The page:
Business in the 21st century is being redefined by a data-driven revolution. Take the MIT Media Lab’s experiment to see whether it could estimate retail sales performance on “Black Friday,” the day following the US Thanksgiving holiday. Instead of waiting for data from the stores themselves, they used location data from mobile phones to infer how many people were in the parking lots of major retailers. Combining this with data on average spend per shopper enabled them to estimate a retailer’s sales, even before the company had recorded it themselves.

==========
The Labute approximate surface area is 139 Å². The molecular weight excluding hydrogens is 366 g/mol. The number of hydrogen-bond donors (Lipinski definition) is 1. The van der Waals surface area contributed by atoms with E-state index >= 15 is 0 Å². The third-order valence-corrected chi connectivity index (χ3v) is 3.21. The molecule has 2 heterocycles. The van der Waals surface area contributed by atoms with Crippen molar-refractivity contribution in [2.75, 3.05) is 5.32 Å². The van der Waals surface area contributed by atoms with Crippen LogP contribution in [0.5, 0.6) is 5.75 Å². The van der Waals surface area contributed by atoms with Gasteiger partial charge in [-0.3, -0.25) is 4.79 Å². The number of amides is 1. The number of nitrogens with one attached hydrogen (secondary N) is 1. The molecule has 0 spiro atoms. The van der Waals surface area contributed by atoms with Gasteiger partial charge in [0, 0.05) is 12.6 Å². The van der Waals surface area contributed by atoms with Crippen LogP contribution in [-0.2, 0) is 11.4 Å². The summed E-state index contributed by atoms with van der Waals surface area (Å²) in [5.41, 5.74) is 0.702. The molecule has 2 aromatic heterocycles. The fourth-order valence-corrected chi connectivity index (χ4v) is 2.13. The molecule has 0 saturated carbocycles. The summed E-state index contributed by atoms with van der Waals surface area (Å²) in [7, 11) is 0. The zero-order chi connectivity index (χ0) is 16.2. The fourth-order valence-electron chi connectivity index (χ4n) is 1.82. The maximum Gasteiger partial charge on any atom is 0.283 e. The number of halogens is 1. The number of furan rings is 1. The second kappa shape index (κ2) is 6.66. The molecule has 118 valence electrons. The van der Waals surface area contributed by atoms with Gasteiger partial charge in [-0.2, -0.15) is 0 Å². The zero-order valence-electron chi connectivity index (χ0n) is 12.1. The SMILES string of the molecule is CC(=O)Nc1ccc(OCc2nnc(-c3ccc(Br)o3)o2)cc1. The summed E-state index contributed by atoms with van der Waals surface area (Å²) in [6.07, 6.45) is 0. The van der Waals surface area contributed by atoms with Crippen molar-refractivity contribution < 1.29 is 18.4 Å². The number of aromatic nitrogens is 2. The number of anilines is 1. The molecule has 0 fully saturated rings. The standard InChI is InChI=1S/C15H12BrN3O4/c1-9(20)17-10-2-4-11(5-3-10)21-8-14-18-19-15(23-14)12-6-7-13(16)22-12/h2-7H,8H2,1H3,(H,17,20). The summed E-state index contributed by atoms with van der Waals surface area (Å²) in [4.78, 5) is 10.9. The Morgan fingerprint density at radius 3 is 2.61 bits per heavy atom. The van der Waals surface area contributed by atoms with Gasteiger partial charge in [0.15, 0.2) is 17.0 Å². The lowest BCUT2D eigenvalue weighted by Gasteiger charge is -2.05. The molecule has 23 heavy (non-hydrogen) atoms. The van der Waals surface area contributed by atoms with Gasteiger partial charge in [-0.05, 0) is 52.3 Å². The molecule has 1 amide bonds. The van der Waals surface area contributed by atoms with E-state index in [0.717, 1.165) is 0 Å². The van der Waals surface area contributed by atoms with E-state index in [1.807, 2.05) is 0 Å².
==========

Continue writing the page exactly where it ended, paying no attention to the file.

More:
This is just one example. Judgments that used to depend on human intuition alone are now supported by insights gleaned from complex analyses and predictive modeling. Retailers combine data on demographics and weather to predict sales and develop merchandising plans. Banks and lenders have predictive analytics engines that tell the lender the probability that a customer will pay them back. Housing market price changes can be more accurately predicted from analysis of Google searches than by a team of expert real estate forecasters. Investment is rushing into big data analytics as firms seek to find ways to first understand and then take advantage of the possibilities on offer. There has been a rapid uptake in health care, consumer marketing, crime reduction, agriculture, scientific research, and many other areas.